Regardless of the specific reasons, the recent discrepancy between fixed-income and equity market behavior creates an interesting potential asymmetry as the election unfolds. (The four leading candidates all head into the final hours of campaigning with a chance of qualifying for a run-off on May 7.) 

In the market negative scenario, meaning either a Le Pen or Melenchon winning, we could see significant adverse equity market moves, as investors will have to price in bigger risk premiums. This assumes that the "populism is bullish" argument is not going to dominate in the case of France. That's likely to be the case eventually as political instability in the very core of the euro zone should create systemic tension in the entire currency bloc, especially if it becomes clear that a Frexit referendum will actually take place. As such, fixed-income markets will hardly be immune in such a scenario.

In the market positive scenario, meaning either a Fillon or Macron win, fixed-income and currency markets may produce bigger relative moves, as that is where the greatest caution has been reflected up to now. This may already be happening to a small degree, as bond and currency markets seem to detect a bit of improvement in polling for centrist candidates in the final stretch.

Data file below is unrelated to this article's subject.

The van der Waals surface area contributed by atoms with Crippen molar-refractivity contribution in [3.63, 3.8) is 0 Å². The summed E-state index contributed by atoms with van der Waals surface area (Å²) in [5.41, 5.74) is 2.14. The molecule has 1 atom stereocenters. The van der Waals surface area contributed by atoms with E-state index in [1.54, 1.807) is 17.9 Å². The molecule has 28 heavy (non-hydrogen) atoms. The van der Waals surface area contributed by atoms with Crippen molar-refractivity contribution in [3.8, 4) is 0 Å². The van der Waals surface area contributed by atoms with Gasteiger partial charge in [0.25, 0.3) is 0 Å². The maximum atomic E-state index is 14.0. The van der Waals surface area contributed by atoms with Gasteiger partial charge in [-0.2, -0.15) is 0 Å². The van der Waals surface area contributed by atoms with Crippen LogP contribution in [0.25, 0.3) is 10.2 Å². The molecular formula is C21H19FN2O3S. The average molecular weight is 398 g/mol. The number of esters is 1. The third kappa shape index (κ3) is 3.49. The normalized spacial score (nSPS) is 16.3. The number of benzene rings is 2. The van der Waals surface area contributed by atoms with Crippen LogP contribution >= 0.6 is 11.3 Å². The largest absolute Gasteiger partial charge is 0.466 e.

For investors, it's always dangerous to think about things too one-dimensionally, and French election risk is not the only factor at play in markets. The recent drop in global interest rates is a major influence as optimism wanes that Trump’s economic agenda will really push growth higher.

The key observation is this: Different investors have different levels of risk tolerance, and the divergence in asset performance we are observing in the runup to the French election seems to be a strong reflection of that idea. In the worst-case scenario for markets, which is a win by Le Pen, we’re bound to see bearish moves across a wide range of assets. In a more positive scenario, the moves may be more pronounced in the assets that have embedded the most concern, and that is fixed-income and currencies.

This column does not necessarily reflect the opinion of the editorial board or Bloomberg LP and its owners.